Majdanek Waltz and Sal Solaris – Tenebrae
Dark ambient, post industrial
03 The Time’s Eye
04 I Heard That An Axe Had Bloomed Suddenly
05 Death Fugue
(Originally in Russian)
Zhelezobeton records bring an interesting joint effort by Majdanek Waltz and Sal Solaris, in a very good looking album. The first thing I realize upon listening to this album is that “Tenebrae” is distinctive and cannot be completely identified with the music of either project. This fortunate situation creates a genuine work that speaks for itself rather than for its creators. The second thing I notice is that I need to give it at least couple more plays before finally being able to understand it completely, like many other amorphous music albums.
Unfortunately, mankind has a huge, ever growing bloody library of historical atrocities to think about, and many of these atrocities are piled up in the World War II era. “Tenebrae” is an album about post WWII poet Paul Celan, who had his Jewish family taken to die in Nazi camps, while he himself was serving as labor force for the Germans until 44. Those unfamiliar with his post war works can easily imagine their nature, and, Centered on this story, Tenebrae does hold within itself the shattered, confused and torn apart agony that followed the devastating aftermath of the Great War.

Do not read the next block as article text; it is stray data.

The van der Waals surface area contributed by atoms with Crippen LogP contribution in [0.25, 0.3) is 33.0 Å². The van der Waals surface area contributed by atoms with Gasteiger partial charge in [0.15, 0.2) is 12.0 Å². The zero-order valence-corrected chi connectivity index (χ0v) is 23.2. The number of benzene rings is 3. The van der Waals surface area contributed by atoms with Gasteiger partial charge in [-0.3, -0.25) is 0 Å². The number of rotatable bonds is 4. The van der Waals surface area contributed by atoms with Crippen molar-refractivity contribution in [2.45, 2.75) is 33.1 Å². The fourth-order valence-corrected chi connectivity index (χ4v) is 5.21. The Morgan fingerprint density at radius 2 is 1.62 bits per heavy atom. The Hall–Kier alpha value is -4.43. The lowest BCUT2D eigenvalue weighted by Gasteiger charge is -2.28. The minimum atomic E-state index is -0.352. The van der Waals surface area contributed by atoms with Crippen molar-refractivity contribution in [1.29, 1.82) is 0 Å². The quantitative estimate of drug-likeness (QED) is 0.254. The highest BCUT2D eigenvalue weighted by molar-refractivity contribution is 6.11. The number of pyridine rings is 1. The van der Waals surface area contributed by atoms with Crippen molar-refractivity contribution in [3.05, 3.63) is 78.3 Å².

Although I cannot understand a word from what is being read throughout the album, the presence of these words is powerful and total, and it pierces the music with a cut of solemn certainty throughout the bleak atmospheric sounds. When we are left without the spoken words to guide us through the album, the music is far from being unsatisfying by itself. The atmosphere is heavy, almost too heavy, with outbreaks of distant pianos or obscure clarinet sounds. Although at certain times on the album you can hear the music being developed, as the musicians of both projects seem to explore their surroundings and bring life to the depressing darkness that dominates the tracks, the overall notion of the album is that of despair and loneliness, making every such encounter with a new instrument (like a violin on track 4) an exciting event, like a sudden meeting of another human being in the dark, deserted and forlorn streets.
With or without the historic and cultural context, Tenebrae offers a lot for the ears and for the mind, stirring up emotions with dark sounds and challenging the listener with the conceptual ideas behind it.